San Francisco’s unfair towing charges

by Emily Green and Lizzie Johnson : sfchronicle – excerpt

San Francisco’s exorbitant towing fees represent an unjust penalty — and an unwarranted windfall for city government.

Tow trucks in San Francisco haul away more than wrongly parked vehicles. They effectively seize paychecks from drivers who need to fork over hundreds of dollars to retrieve their vehicles. It’s an unfair policy that city lawmakers must fix.

That change of direction can’t come soon enough. The penalties here are far higher than other major cities such as New York, Chicago and Los Angeles, where strict parking rules are needed to keep traffic flowing. Along with sky-high rates go another troubling factor: San Francisco’s transit overlords use the annual haul of 42,350 vehicles to cover expenses barely related to towing…

Reporters Emily Green and Lizzie Johnson delved into the towaway numbers to produce another level of unfairness. Transit budget maestros are dumping other costs onto the towing bill in the name of the city’s overarching transit-first policies that downplay private vehicles. Curb painting, ticket-writing salaries and city vehicle maintenance are all chalked up to towaway work, which is carried out by private contractors. Even a slice of MTA Director Ed Reiskin’s pay is tacked on to the towing program. It’s a stretch that officials justify by saying other transportation programs would be cut if the towing fees weren’t so high…

There’s a need for serious parking restrictions on San Francisco’s crowded streets. Along with this simple mandate is another requirement for balance, fairness and honesty. The city’s towaway contract needs revamping… (more)

RELATED:
Towing fees to come down after SF supervisors complain :
The cost of getting towed in San Francisco is going to come down by at least $75 as the Municipal Transportation Agency agreed Tuesday to reduce its fees after supervisors criticized them for being exorbitantly high, unfair and unduly regressive…
The administrative fee pays for every cost directly and tangentially associated with the towing program, including the salaries and benefits of the citation enforcement officers who enforce towing restrictions, the paint to paint red zones on curbs, vehicle maintenance, and even part of MTA Director Ed Reiskin’s salary.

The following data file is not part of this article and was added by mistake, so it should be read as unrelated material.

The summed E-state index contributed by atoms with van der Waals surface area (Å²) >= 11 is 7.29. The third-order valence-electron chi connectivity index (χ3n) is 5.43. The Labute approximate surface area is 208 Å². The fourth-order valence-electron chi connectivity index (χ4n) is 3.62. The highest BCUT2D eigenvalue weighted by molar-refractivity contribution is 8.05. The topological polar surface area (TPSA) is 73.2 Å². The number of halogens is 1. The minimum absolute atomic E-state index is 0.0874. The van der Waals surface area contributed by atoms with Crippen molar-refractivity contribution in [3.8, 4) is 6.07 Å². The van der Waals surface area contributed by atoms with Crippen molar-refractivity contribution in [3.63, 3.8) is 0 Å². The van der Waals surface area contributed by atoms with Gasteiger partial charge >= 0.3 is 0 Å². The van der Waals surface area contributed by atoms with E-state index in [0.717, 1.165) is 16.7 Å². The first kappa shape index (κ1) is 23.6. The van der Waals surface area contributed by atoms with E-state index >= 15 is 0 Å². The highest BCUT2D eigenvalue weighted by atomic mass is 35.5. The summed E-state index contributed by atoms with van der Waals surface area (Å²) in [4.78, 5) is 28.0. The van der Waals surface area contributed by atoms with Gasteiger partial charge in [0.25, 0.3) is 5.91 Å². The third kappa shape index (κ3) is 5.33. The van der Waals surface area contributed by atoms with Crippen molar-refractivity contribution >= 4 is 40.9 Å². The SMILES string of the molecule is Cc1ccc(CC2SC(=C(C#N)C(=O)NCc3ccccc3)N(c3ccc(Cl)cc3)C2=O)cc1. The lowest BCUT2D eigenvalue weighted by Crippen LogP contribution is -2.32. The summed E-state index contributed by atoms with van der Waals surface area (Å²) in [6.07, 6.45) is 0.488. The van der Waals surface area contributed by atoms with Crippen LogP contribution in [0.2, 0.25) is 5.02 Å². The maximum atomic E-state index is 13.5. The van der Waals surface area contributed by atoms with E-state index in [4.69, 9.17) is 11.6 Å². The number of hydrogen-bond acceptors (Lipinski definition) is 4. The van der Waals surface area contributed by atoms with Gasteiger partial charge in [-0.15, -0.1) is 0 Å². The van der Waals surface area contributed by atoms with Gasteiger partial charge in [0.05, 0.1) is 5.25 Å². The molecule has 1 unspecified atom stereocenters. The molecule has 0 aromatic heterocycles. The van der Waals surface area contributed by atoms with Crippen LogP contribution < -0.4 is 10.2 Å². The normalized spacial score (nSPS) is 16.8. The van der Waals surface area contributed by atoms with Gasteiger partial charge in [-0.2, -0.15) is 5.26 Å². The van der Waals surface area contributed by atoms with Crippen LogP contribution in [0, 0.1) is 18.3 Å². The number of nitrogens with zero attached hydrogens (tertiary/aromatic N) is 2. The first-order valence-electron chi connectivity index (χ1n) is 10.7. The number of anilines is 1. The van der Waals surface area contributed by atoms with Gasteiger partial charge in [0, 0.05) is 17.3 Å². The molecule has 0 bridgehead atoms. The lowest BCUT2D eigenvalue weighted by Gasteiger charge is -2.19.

Supervisor Aaron Peskin said that is wrong. “I question why a portion of the MTA director’s salary is being passed on to these people who have their cars towed.”… (more)

How are cyclists paying for their costs? paint, signs, enforcement, Ed’s salary and official time attending bike meetings? How are those costs being covered?

 

SAN FRANCISCO SUPERVISOR WIENER AUTHORS LEGISLATION TO CUT TOW COSTS

By Carolyn Tyler : abc7news – excerpt (video)

Wednesday, June 24, 2015 12:00AM
SAN FRANCISCO (KGO) — If your car is towed in San Francisco, you’re going to be paying some of the highest rates in the country to get it back, but now for one group of motorists — those whose cars were stolen — it appears some relief is on the way.

Back in the 1980’s and 1990’s, San Francisco residents were reimbursed the towing expenses for stolen cars, but that changed in 2005, perhaps due to the economy.

Adding insult to injury, San Francisco resident Luis Rodriguez will spend big bucks to get his Chevy Malibu from the towing yard. Every month on average, nearly 200 stolen vehicles end up at AutoReturn.

San Francisco Supervisor Scott Wiener said, “It’s a real hardship — especially for lower income people who rely on their car as a lifeline to get to work — to have to pay a lot of money to get their car, when they didn’t do anything wrong.”

Wiener has authored legislation with the backing of the Municipal Transportation Agency. If approved, starting this December through next March there would be changes. And when the towing contract comes up for renewal, it is also expected to include the new previsions.

Muni’s $266 SFMTA administrative fee would be waived for San Francisco residents and cut in half for non-residents. The $225.75 towing fees would be waived for everyone. And rather than the current four hours you’re given to get your car before the storage fees accumulate, residents will have a 48 hour grace period. The grace period will be 24 hours for non-residents… (more)